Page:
“Don’t give the stuff out freely,” she said. “Think about the stuff. Find out if they’re legit. One thing I encourage the seniors to do is to research the people who are contacting them for money.”
Miller said this likewise includes making pledges and donations before doing some research.
“Find out some information about the company or the person who’s wanting pledges, donations or charity,” she said. “Make sure it’s legit, and don’t give out personal information.”
Miller said many thieves run lottery scams telling a person they have won a certain amount of money. Victims are told to put the money in the bank, wire some of the money to the thief and keep the rest.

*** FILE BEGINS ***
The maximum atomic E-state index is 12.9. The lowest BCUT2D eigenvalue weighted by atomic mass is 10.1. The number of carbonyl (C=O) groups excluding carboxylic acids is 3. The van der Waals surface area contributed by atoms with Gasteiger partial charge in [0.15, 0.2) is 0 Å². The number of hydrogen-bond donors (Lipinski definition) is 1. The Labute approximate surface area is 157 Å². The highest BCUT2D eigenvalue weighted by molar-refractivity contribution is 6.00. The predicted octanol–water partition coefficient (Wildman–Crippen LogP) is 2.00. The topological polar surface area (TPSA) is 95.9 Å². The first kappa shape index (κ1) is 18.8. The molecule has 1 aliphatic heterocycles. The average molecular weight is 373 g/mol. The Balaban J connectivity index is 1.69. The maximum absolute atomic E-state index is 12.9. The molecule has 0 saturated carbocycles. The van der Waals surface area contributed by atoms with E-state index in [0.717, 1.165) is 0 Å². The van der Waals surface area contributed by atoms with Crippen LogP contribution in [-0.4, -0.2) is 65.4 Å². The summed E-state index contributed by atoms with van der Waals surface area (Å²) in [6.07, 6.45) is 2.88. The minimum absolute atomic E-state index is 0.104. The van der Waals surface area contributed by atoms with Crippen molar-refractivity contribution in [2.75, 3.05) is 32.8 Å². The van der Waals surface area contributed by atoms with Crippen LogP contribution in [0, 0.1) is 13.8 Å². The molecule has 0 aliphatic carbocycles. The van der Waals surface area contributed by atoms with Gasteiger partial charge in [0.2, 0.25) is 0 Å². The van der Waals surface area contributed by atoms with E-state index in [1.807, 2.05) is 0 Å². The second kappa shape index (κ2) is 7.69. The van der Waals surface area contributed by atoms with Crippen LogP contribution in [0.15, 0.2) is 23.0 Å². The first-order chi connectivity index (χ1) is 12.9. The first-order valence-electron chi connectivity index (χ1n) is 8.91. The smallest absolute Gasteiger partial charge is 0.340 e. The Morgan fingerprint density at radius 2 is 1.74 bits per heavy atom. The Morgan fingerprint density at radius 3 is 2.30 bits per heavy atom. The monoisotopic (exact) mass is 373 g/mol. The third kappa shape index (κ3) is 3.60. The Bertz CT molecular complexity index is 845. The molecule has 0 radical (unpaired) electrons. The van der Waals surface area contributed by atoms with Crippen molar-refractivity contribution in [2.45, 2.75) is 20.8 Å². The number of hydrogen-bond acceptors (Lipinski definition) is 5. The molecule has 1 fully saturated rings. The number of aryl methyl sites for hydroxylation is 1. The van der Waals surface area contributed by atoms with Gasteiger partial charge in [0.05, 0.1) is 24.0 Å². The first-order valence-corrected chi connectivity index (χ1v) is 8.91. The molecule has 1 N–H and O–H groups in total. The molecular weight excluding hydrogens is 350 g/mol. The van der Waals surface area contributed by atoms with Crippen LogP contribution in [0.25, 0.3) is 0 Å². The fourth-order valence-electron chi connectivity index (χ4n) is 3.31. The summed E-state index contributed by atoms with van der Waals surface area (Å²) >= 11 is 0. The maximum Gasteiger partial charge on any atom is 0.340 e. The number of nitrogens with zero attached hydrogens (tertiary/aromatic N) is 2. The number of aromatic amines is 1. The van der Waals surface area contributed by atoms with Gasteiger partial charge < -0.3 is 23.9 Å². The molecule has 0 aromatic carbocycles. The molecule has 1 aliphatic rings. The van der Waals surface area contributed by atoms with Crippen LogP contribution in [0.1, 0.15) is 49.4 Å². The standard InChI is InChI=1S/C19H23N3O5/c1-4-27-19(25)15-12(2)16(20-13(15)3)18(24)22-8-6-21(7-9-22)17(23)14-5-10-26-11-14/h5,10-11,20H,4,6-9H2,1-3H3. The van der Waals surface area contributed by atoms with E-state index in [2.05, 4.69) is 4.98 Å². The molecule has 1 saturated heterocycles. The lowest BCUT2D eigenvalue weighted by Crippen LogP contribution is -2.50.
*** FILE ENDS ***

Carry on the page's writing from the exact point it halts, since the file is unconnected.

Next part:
“Once the money is wired to someone in those kind of scams, it’s very hard to trace,” she said. “You can’t get that money back. It’s pretty much gone. The banking institution also becomes a victim. When they go in to check things, everything looks legit.”
Miller said banks will call to verify that the money is in the correct accounts, and after a five-day process, the funds often come back insufficient.
“That money’s already been withdrawn, that person’s gone, and they’ve moved on to another bank using another name, another address and so forth,” she said.
Miller said consumers also need to be aware when purchasing items online.
“Be really careful when they’re making their purchases over the Internet,” she said. “Make sure when they’re using passwords for stuff to not make it an obvious password. Make it something that nobody’s going to know about you. Make sure they keep personal information in a safe place.”